Yes it’s possible to see in the toilet the blood from a urinary tract infection, and it can appear in different ways to the naked eye.
And a UTI doesn’t always cause additional physical symptoms, either, especially in the elderly.
You’ve perhaps read a lot of content about UTI’s that have led you to conclude that the blood in the urine is detected only under examination with a microscope.
Blood from a UTI Can Be Seen at Home
Yes, with the naked eye, either in the urine stream or in the toilet after your excrement fills it.
“Visible blood in the urine from a urinary tract infection is typically referred to as hemorrhagic cystitis,” says Michael D. Lutz, MD, board certified urologist; Partner at Michigan Institute of Urology; President, MIU Men’s Health Foundation.
Dr. Lutz continues, “This is more common with women than their male counterparts. The presence of visible blood in the urine associated with a UTI does not mean that this was a more significant infection, yet additional evaluative urological studies may be performed.”
The medical term for blood in the urine, regardless of cause or the presence or absence of other symptoms, is hematuria.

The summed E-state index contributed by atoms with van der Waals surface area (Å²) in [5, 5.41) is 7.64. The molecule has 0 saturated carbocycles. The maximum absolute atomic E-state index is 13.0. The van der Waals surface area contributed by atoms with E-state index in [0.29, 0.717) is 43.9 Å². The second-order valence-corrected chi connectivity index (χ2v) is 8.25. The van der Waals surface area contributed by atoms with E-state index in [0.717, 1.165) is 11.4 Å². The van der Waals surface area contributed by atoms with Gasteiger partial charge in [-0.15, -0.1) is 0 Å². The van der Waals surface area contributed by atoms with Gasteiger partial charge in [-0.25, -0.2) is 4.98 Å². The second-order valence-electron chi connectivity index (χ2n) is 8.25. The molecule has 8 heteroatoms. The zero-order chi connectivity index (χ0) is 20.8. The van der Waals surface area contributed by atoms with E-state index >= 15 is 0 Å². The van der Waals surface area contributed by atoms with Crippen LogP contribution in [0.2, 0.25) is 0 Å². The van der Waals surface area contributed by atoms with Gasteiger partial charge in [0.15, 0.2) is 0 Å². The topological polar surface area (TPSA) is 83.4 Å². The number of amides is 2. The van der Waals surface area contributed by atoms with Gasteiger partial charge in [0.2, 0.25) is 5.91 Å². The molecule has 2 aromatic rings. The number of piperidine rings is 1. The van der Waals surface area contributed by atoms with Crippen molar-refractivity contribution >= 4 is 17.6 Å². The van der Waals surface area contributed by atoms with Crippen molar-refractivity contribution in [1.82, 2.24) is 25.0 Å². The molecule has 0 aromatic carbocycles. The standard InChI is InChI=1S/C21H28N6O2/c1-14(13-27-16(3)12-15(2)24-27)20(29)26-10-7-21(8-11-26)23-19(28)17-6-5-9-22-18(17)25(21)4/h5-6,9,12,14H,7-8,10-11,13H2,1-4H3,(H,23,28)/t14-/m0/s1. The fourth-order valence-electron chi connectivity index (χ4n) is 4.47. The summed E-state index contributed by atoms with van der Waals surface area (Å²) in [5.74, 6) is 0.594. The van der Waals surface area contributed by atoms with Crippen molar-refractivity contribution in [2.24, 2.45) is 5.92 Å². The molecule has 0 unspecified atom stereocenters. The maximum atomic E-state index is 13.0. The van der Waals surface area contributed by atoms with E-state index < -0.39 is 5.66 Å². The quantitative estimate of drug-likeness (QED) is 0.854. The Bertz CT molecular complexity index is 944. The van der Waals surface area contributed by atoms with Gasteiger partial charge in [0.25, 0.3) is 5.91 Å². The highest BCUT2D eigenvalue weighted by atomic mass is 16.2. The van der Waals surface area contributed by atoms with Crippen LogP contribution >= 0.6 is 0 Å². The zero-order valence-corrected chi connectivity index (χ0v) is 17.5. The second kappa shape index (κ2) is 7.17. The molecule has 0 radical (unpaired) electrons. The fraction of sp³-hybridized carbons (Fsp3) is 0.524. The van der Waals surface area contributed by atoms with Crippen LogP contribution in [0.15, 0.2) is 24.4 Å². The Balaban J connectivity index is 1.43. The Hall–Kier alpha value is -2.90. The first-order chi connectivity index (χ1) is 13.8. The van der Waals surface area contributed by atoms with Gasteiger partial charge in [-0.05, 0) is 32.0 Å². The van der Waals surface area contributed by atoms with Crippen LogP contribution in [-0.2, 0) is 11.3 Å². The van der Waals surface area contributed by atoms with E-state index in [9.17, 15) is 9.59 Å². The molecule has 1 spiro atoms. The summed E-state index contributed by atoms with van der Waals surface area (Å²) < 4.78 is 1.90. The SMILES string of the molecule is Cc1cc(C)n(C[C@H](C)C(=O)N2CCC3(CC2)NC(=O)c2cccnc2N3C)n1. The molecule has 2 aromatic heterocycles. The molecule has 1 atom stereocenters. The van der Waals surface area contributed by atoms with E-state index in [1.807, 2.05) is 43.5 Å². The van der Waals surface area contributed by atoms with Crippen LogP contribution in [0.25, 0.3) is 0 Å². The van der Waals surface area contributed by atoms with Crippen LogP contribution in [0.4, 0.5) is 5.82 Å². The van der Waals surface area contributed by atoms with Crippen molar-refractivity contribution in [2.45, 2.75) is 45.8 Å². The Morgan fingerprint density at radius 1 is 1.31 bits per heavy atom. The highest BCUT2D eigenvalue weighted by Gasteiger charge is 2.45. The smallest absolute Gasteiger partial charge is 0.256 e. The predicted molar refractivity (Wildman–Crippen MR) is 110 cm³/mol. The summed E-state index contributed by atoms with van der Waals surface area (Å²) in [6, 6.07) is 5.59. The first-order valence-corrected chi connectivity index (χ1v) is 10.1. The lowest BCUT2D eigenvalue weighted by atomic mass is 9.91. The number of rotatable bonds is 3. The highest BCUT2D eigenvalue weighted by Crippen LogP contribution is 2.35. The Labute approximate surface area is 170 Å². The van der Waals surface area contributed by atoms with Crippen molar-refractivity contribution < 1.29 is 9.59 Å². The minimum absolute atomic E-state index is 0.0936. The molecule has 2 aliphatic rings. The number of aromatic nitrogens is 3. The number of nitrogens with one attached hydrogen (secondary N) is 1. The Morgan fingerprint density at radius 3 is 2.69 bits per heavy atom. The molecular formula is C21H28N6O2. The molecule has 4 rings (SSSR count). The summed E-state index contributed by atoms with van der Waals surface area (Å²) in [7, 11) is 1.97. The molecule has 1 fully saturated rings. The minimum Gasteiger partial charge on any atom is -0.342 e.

When the hematuria can be seen with the naked eye, it’s called gross hematuria.
Appearance of Blood in Urine from UTI
“The blood in the urine can vary from pink to dark red,” says Dr. Lutz. So if you notice that your excrement is a very dark yellow or an orange-yellow hue, don’t panic and think it’s gross hematuria.
It’s more likely dehydration, which concentrates the component of urine called urochrome, causing sometimes a light or even medium orange if you’re very dehydrated such as after pounding the treadmill for an hour.
Pink or reddish urine can also be caused by beets. So if you notice this color change, ask yourself if you’ve had beets within the past 48 hours.
“Sometimes there is the passage of clots which may be round or string-like,” continues Dr. Lutz in reference to what UTI blood can look like in the urine.
“Round clots are often formed as a source of bleeding from the urinary bladder.
“String-like clots are formed as a ‘cast’ of the ureter if the blood is sourcing from the kidney, or as a cast of the urethra if the bleeding is coming from the prostate or urethra.”
Dr. Lutz is experienced in all areas of adult urology and has a special interest in urological cancer, male fertility and urologic stone disease.
Lorra Garrick has been covering medical, fitness and cybersecurity topics for many years, having written thousands of articles for print magazines and websites, including as a ghostwriter. She’s also a former ACE-certified personal trainer.